FIG. 2 is a side view similar to FIG. 1, showing the spectacle tilted forwardly and the fluid compartment filled for use in close work;
FIG. 3 is a front vertical sectional view of a single lens of the spectacle of FIG. 2, taken along lines 3-3 of FIG. 2;
FIG. 4 is a side sectional view of a modified embodiment of the inventive spectacle;
FIG. 5 is a front sectional view of the spectacle of FIG. 4, taken along lines 55 of FIG. 4;
FIG. 6 is a side vertical sectional view of a further modified embodiment of the inventive spectacle, showing the fluid compartment emptied for distance vision;
FIG. 7 is a side view similar to FIG. 6 showing the fluid compartment filled for close work; and
FIG. 8 is a front vertical sectional view through a single lens of the spectacle of FIG. 7, taken along lines 8-8 of FIG. 7.
DETAILED DESCRIPTION OF THE INVENTION Referring now to the drawings, and particularly to FIGS. 1 and 2, there is shown a bifocal spectacle generally designated as 10 constructed according to the present invention, and comprising a frame member 12 and at least one temple piece 14, secured to each other by any suitable means such as a conventional hinge member 16. A composite lens designated generally as 18 is mounted by any suitable means within the frame member 12 and 5 and comprises a first or forward lens element 20 and a second or rearward lens element 22 spaced therefrom, defining a fluid-receiving space or compartment 24 therebetween. The forward and rearward lens elements 20 and 22 are selected so as to have a composite focal length, when the fluid compartment 24 is empty, suitable for distance VlSlOn.
Means are provided for supplying a refractive fluid to the fluid compartment 24 under the influence of gravity when the spectacles are tilted forwardly. Preferably, the fluid-supplying means may comprise a fluid compartment 26 located to the rear of and slightly below the lower portion of the compound lens 18. The fluid reservoir may have any suitable configuration and preferably has an internal volume approximately equal to that of the fluid compartment 24, and is normally substantially filled with a suitable refractive fluid 2B which, when introduced into and filling the fluid compartment 24, will lend to the composite lens 18 a modified focal length suitable for use in reading or other close vision. For this purpose, the refractive fluid 28 may preferably comprise a silicone liquid of low viscosity which is not toxic to the eye if an accident should break the spectacles and cause leakage of the fluid 28 therefrom. The lower portion of the reservoir 26 communicates with the lower portion of the fluid chamber 24 by means of any suitable fluid communication means such as a small diameter fluid conduit or pipe 30, which is shown as formed integrally with the reservoir 26 but may be obviously be formed as a separate element communicating therewith.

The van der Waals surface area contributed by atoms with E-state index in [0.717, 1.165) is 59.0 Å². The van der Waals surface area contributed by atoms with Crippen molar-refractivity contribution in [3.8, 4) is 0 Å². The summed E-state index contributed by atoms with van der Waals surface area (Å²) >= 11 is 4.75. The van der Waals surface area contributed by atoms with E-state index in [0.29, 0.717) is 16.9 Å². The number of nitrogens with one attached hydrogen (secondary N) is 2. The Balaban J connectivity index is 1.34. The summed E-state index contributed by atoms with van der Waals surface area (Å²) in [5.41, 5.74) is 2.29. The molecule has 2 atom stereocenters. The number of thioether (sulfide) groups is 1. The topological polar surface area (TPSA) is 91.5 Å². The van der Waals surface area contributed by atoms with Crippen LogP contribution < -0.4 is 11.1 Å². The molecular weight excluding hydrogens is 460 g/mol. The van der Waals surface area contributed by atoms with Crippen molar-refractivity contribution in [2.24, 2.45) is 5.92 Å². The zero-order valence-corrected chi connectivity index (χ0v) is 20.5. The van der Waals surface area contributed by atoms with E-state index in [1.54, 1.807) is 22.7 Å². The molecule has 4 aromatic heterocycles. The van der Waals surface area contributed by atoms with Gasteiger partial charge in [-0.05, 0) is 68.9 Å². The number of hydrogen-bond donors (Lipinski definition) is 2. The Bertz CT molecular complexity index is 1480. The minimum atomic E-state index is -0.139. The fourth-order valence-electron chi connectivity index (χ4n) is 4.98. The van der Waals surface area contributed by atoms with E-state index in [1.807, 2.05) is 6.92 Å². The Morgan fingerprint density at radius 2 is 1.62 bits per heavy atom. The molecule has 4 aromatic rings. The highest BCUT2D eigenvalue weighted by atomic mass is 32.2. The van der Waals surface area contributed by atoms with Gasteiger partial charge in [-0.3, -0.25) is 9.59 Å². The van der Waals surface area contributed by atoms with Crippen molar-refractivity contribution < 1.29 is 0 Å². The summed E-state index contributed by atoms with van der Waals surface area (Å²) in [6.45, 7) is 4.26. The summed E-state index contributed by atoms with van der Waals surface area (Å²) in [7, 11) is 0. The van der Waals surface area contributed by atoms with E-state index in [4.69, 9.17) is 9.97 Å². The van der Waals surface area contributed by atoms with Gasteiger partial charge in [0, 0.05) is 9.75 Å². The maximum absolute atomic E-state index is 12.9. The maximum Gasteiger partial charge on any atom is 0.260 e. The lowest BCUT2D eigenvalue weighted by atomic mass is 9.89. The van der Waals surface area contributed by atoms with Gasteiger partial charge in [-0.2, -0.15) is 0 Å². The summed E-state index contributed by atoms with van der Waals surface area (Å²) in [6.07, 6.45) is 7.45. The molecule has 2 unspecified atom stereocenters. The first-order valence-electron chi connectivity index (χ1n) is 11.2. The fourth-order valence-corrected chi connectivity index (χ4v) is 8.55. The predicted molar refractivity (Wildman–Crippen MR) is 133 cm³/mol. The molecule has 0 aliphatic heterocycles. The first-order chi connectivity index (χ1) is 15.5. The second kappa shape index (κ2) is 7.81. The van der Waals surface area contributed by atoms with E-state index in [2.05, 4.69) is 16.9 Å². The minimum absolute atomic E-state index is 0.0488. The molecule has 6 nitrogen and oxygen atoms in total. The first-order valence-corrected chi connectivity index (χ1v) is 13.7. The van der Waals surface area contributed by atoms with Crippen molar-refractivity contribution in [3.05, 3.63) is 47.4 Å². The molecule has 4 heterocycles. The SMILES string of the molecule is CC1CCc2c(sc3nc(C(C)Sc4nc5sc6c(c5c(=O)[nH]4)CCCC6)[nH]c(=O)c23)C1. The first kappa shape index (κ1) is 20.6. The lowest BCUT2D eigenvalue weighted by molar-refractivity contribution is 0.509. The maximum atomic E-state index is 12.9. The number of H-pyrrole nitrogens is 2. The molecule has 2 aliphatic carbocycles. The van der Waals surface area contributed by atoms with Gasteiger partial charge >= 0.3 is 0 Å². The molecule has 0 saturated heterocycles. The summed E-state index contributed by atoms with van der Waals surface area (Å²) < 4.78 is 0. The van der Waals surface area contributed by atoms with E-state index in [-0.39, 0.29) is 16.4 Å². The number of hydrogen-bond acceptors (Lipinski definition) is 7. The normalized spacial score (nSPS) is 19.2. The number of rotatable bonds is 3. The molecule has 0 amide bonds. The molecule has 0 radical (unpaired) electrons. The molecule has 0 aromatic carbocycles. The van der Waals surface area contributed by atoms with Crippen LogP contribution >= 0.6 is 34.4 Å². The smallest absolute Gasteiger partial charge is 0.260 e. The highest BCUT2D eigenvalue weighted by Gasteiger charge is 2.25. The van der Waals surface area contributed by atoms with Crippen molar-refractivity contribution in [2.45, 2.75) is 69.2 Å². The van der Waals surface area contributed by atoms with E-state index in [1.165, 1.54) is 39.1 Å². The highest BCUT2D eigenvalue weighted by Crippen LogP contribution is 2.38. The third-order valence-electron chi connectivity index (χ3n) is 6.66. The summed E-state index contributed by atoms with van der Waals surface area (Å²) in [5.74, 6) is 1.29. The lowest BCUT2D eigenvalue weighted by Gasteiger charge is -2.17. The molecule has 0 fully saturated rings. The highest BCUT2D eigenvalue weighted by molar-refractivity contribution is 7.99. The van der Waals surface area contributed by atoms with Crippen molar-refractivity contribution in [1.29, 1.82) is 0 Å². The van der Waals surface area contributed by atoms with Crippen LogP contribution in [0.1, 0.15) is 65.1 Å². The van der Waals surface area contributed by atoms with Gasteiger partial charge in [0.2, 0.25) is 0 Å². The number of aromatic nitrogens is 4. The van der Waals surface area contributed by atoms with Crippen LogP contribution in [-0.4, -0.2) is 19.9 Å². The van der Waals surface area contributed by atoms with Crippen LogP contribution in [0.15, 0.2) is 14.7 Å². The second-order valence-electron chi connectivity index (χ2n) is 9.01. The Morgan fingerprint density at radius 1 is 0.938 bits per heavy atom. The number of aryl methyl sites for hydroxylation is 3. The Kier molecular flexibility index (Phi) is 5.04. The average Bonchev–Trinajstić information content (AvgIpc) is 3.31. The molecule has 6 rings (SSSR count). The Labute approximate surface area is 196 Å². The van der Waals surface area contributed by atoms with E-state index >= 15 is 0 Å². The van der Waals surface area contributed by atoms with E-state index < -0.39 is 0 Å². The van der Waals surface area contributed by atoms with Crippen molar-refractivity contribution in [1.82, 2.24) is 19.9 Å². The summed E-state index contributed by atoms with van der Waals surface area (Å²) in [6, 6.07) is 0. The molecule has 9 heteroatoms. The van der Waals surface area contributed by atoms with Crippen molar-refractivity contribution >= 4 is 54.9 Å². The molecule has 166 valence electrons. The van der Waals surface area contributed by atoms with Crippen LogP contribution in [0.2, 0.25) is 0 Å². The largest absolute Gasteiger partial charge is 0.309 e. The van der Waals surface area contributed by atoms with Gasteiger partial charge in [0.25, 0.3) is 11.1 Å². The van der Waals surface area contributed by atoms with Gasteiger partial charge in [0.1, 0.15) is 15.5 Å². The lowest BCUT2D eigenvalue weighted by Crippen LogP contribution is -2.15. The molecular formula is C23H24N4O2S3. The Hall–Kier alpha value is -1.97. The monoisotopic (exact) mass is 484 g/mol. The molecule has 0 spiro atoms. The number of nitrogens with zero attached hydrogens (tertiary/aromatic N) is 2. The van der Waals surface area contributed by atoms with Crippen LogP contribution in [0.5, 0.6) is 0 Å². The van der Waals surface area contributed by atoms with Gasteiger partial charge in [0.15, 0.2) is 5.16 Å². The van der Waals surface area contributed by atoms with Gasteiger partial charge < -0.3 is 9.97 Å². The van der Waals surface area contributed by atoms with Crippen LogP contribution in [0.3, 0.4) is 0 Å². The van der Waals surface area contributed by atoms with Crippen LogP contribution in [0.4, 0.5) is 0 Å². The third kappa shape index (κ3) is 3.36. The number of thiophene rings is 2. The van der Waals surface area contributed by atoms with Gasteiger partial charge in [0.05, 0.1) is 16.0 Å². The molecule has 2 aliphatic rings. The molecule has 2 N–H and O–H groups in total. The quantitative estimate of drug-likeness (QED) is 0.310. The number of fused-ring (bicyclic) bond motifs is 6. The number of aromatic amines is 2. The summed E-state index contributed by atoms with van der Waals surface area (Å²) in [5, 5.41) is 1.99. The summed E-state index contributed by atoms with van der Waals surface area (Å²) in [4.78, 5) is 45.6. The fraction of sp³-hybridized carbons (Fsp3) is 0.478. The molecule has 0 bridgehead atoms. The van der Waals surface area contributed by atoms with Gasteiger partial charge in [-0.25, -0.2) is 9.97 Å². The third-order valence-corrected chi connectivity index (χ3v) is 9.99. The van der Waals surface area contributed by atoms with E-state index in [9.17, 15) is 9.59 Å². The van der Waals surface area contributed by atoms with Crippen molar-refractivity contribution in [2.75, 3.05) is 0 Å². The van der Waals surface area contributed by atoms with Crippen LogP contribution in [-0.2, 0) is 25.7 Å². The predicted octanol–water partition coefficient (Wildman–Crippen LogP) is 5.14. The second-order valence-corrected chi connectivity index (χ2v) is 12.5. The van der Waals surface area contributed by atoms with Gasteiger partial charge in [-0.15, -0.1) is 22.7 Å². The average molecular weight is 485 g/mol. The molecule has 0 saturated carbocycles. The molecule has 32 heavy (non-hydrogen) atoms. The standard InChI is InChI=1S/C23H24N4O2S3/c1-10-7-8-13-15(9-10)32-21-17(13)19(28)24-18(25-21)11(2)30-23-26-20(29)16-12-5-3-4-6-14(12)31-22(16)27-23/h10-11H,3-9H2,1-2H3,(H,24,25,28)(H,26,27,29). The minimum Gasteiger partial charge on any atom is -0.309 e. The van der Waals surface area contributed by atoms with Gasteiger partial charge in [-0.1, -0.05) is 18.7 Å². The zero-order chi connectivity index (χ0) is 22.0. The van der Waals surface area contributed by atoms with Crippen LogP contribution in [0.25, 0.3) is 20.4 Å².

Additionally, vent means are shown communicating the upper portion of reservoir 26 with the upper portion of the fluid compartment 24, which vent means may preferably comprise a vent passageway formed within one of the temple pieces 14, and communicating with a vent tube or the like 36 which extends generally upwardly from and opening into the top of the fluid reservoir 26. As shown in FIG. 1, the fluid reservoir 26 is so located the when the spectacles are in a substantially horizontal position, as is normal for distance viewing, the upper level 38 of the fluid 28 will be adjacent the bottom of the fluid compartment 24, so that this compartment 24 is substantially empty and the composite lens 18 has a first focal length suitable for distance vision. When the spectacles are tilted downwardly, as shown in FIG. 2, the fluid 28 will flow through the fluid tube 30 and, in seeking its own level, will substantially fill the fluid compartment 24 so as to lend to the composite lens 18 a second focal length suitable for close vision. In this manner, it will be appreciated that the focal length of the composite lens will automatically be changed responsive to the tilting position of the spectacles, without the need of any manual manipulation of the lenses to achieve this change in focal length.
In some situations, it is not desirable to have the fluid reservoir and the fluid communication means in such a conspicuous locations as that shown in FIGS. 1 through 3, and in such situations, a syphon-type fluid-communication system may be provided for the spectacle, as shown in FIGS. 4 and 5. In these figures, elements corresponding to those shown in the construction of FIGS, 1 through 3 are indicated with like reference numerals and generally include a conventional frame 12, temple piece 14, and hinge member or the like i6 as previously described. Additionally, in a manner previously described, a composite lens 18 comprises a first or forward lens element 20 and a second or rearward lens element 22 defining a fluid compartment 24 therebetween. in the embodiment according to these figures, the earpiece 40 of the spectacles is enlarged and has an internal chamber or reservoir 42 which reservoir performs the same function as the fluid reservoir 26 shown in FIG. I. A fluid passageway 44 is provided within and generally longitudinally of the temple piece 14, and includes a first dip tube 46 at the forward end thereof communicating with the lower end of the fluid compartment 24, and a second clip tube 48 communicating with the rearward end thereof and extending downwardly through the fluid reservoir 42 and communicating therewith adjacent the bottom of said reservoir, as shown. Additionally, a vent passageway 32 provides vent communication means for allowing the passage of air between the upper portion of the fluid compartment 24 and the upper portion of the fluid reservoir 42, in substantially the same manner as the vent passageway 32 shown in FIG. I. The fluid passageway 44, including dip tubes 46 and 48, is maintained filled with fluid 28, and thus acts as a syphon between the reservoir 28 and the fluid compartment 24, so that forward tilting of the spectacles will result in the fluid being transferred to and filling the fluid compartment 24 in the same manner as previously described above with reference to FIG. 1, and the fluid will likewise drain back into the fluid reservoir 42 when the spectacles are raised to a substantially horizontal position. Thus, in the same manner as described above, two different focal lengths are achieved, depending upon the position of the spectacles; the primary advantage of this particular embodiment is that the fluid passageways are entirely contained within the temple pieces and are thus hidden from view.